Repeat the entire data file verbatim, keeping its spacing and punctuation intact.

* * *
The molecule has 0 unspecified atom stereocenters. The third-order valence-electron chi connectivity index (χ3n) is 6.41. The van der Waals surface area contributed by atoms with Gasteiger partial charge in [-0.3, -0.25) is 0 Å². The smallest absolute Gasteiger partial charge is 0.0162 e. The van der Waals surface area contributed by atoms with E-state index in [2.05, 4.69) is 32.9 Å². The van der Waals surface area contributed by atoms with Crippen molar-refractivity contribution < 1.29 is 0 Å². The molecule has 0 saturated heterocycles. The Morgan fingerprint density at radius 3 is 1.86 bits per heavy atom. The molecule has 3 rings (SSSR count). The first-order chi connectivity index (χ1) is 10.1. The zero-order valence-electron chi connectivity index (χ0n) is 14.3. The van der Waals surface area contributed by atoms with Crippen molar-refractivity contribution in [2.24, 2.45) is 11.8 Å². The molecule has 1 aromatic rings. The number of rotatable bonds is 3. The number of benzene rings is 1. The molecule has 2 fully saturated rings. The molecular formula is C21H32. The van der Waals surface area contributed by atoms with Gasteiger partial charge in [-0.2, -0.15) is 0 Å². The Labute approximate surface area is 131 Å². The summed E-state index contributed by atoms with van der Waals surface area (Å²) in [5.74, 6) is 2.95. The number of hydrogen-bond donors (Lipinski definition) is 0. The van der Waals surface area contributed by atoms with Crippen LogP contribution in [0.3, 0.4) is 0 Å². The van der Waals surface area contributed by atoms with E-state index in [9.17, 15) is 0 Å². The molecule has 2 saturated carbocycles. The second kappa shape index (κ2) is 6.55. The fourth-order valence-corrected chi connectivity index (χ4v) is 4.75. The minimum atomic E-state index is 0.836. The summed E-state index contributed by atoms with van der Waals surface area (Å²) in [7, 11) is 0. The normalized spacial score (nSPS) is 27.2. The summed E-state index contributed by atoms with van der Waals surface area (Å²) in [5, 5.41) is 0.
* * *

The molecule has 0 unspecified atom stereocenters. The third-order valence-electron chi connectivity index (χ3n) is 6.41. The van der Waals surface area contributed by atoms with Gasteiger partial charge in [-0.3, -0.25) is 0 Å². The smallest absolute Gasteiger partial charge is 0.0162 e. The van der Waals surface area contributed by atoms with E-state index in [2.05, 4.69) is 32.9 Å². The van der Waals surface area contributed by atoms with Crippen molar-refractivity contribution < 1.29 is 0 Å². The molecule has 0 saturated heterocycles. The Morgan fingerprint density at radius 3 is 1.86 bits per heavy atom. The molecule has 3 rings (SSSR count). The first-order chi connectivity index (χ1) is 10.1. The zero-order valence-electron chi connectivity index (χ0n) is 14.3. The van der Waals surface area contributed by atoms with Crippen molar-refractivity contribution in [2.24, 2.45) is 11.8 Å². The molecule has 1 aromatic rings. The number of rotatable bonds is 3. The number of benzene rings is 1. The molecule has 2 fully saturated rings. The molecular formula is C21H32. The van der Waals surface area contributed by atoms with Gasteiger partial charge in [-0.2, -0.15) is 0 Å². The Labute approximate surface area is 131 Å². The summed E-state index contributed by atoms with van der Waals surface area (Å²) in [5.74, 6) is 2.95. The number of hydrogen-bond donors (Lipinski definition) is 0. The van der Waals surface area contributed by atoms with Crippen LogP contribution in [0.3, 0.4) is 0 Å². The van der Waals surface area contributed by atoms with E-state index in [9.17, 15) is 0 Å². The molecule has 2 saturated carbocycles. The second kappa shape index (κ2) is 6.55. The fourth-order valence-corrected chi connectivity index (χ4v) is 4.75. The minimum atomic E-state index is 0.836. The summed E-state index contributed by atoms with van der Waals surface area (Å²) in [7, 11) is 0. The normalized spacial score (nSPS) is 27.2. The summed E-state index contributed by atoms with van der Waals surface area (Å²) in [5, 5.41) is 0.